Introduction: Intraoperative neurophysiologic monitoring is a technique that is both sensitive and specific for nervous injury during spine surgery. In procedures involving trauma or with an otherwise high risk of significant nervous injury, intraoperative neuromonitoring can be helpful in improving long-term outcomes. However, it is unclear if all patients undergoing spine surgery benefit from neuromonitoring.
Methods: We performed a retrospective analysis on a national database (Thomson Reuters MarketScan). Between 2006 and 2010, an identified 85,640 patients underwent single level spinal procedures including anterior cervical discectomy and fusion (ACDF), lumbar fusion, lumbar laminectomy, or lumbar discectomy. Concurrent neuromonitoring was identified with the CPT codes 95940, 95941, or 95920. Cohorts for each of the four procedural categories were balanced on baseline comorbidities and procedure characteristics using propensity score matching.
Results: Overall, 10,844 (12.66%) patients received neuromonitoring intraoperatively. Regardless of neuromonitoring status, the 30-day overall complication rates did not significantly differ among monitored and unmonitored patients. When neurological complications were examined specifically, only lumbar laminectomies had reduced 30-day neurological complication rate with neuromonitoring (0.0% vs 1.18%, p < 0.0024). Neuromonitoring did not correlate significantly with reduced intraoperative neurological complications in ACDFs (0.09% vs 0.13%), lumbar fusions (0.32% vs 0.58%), or lumbar discectomy (1.24% vs. 0.91%). The 30-day readmission rate was higher for patients undergoing lumbar discectomies with neuromonitoring than those without (4.29% vs 3.34%, OR 1.29, p < 0.0451). For patients who underwent lumbar fusion, reoperation was more frequent when neuromonitoring was involved (6.52% vs 4.85%, OR 1.13, p < .0015), but did not differ among other procedures. With the addition of neuromonitoring, payments for ACDFs increased 16.24% ($17,244 vs $16,105), lumbar fusions 7.84% ($28,678 vs $29,009), lumbar laminectomies 24.33% ($16,729 vs $19,199), and lumbar discectomies 22.54% ($10,549 vs $12,449).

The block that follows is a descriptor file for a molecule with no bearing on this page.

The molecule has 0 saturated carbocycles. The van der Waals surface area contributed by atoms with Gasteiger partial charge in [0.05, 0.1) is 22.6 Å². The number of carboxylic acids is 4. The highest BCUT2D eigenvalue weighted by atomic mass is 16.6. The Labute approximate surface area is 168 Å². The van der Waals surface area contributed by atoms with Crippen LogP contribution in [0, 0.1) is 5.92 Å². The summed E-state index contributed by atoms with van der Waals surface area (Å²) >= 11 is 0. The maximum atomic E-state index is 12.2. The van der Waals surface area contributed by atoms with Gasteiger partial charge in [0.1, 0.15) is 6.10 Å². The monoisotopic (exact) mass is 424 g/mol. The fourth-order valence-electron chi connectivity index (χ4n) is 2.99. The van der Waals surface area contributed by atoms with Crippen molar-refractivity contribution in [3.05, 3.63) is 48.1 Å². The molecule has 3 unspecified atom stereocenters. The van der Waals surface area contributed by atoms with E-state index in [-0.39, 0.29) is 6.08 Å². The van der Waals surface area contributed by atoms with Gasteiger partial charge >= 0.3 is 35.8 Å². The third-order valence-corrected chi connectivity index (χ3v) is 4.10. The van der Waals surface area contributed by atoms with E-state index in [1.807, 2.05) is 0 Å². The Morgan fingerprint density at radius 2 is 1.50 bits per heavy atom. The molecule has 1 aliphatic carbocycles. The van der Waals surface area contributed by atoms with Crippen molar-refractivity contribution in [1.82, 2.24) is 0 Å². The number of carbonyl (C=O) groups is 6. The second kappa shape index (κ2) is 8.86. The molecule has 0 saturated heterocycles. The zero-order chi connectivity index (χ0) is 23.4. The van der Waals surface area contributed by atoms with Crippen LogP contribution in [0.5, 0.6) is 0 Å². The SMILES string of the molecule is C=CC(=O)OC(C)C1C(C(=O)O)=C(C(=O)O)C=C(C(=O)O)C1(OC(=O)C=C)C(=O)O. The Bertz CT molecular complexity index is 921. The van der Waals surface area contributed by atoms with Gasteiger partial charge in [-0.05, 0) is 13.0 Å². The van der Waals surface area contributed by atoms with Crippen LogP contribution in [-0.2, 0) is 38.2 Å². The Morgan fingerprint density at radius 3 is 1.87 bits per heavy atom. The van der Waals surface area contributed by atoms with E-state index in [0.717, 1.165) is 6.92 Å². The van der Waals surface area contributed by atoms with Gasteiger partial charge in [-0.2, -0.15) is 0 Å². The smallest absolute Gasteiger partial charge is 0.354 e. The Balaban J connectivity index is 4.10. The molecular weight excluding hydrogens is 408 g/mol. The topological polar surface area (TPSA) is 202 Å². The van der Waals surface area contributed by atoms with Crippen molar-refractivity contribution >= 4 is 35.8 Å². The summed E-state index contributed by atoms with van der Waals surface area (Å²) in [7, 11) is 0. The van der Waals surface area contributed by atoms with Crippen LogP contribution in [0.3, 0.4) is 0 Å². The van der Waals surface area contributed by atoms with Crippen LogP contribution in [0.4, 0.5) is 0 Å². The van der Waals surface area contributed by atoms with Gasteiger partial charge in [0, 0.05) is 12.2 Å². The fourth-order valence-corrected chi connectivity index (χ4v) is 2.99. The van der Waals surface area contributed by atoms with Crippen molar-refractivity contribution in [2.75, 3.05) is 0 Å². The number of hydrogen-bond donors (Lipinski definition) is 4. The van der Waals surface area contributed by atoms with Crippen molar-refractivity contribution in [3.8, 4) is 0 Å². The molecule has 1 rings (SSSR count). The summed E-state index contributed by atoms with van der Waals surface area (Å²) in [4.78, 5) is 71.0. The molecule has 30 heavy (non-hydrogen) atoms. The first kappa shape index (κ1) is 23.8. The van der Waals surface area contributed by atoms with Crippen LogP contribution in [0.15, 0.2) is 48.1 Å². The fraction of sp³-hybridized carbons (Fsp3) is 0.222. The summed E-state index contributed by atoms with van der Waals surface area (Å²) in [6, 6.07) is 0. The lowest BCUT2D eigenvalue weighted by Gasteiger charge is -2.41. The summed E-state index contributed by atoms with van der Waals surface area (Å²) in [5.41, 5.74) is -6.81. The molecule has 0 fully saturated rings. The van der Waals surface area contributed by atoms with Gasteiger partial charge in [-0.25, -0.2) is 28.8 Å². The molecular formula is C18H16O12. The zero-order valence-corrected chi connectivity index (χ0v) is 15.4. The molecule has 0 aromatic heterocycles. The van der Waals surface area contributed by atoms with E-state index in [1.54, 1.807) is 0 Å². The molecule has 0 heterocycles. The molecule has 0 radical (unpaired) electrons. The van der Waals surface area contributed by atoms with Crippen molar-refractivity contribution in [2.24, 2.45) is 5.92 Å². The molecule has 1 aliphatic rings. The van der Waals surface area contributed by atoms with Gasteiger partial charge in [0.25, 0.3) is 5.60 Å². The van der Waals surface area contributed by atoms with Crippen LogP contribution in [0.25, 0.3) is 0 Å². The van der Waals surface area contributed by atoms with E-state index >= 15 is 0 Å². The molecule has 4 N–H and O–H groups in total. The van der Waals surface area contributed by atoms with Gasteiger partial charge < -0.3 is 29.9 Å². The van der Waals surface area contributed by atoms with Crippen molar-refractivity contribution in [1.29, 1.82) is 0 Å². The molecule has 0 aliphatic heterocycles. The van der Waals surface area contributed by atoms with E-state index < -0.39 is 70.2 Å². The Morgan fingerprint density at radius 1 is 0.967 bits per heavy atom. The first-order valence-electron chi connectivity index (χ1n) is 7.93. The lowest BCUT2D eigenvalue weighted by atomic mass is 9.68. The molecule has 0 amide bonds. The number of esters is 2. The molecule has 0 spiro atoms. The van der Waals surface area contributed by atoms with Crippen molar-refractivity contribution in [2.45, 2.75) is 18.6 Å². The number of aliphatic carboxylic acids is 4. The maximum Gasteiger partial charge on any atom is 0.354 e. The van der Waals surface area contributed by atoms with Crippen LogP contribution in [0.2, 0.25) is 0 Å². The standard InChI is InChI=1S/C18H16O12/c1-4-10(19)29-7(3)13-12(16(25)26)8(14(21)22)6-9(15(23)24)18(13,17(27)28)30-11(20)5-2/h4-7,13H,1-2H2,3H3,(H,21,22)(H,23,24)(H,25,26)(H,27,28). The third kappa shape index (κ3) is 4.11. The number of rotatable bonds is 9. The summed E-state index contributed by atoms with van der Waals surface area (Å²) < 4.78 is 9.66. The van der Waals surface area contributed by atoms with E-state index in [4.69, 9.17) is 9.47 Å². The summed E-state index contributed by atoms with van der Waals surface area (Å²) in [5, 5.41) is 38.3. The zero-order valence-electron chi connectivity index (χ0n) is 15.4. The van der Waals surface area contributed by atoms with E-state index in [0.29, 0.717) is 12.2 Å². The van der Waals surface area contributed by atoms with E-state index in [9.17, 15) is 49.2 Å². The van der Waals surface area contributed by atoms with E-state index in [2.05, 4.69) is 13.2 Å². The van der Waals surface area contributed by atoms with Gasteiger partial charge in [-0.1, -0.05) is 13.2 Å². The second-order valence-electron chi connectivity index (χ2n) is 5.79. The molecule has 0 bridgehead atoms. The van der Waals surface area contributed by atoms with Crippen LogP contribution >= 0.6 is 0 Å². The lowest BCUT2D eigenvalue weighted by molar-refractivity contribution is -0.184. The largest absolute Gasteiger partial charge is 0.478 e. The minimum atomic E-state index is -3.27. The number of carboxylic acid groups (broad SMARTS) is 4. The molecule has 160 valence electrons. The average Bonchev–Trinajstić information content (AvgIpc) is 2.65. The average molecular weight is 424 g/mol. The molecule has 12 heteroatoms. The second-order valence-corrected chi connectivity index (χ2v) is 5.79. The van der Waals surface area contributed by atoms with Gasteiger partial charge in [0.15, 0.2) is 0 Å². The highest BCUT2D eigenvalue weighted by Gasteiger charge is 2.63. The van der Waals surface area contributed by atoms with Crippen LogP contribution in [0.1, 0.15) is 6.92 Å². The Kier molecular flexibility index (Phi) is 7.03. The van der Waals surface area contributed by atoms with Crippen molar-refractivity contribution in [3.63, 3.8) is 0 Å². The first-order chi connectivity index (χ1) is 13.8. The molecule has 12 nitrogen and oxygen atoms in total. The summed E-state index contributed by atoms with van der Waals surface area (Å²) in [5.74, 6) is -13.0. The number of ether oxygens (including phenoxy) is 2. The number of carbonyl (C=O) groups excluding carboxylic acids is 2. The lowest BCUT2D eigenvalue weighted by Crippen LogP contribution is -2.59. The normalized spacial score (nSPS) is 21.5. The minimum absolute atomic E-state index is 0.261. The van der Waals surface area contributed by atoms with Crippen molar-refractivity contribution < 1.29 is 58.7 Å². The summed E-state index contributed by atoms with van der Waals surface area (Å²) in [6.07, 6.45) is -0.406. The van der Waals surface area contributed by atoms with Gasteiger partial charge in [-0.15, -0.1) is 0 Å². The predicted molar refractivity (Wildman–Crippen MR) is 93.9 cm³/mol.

Conclusions: In a national database study of propensity score matched patients undergoing single level spinal procedures without and without intraoperative neuromonitoring, intraoperative neurological complications were only noted to be decreased among lumbar laminectomies. Among all procedures, there was a significant increase in total payments associated with the index procedure and subsequent hospitalization.
Patient Care: This analysis provides a retrospective analysis of the unclear utility of neuromonitoring in single level spinal procedures. We also outline the increased payments associated with neuromonitoring.
Learning Objectives: By the conclusion of this session, participants should be able to: 1) Describe the overall rates of neuromonitoring usage in single level spinal procedures 2) Describe the comparative neurological complication rates in single level procedures with and without neuromonitoring 3) Identify the increased payment amounts associated with neuromonitoring.
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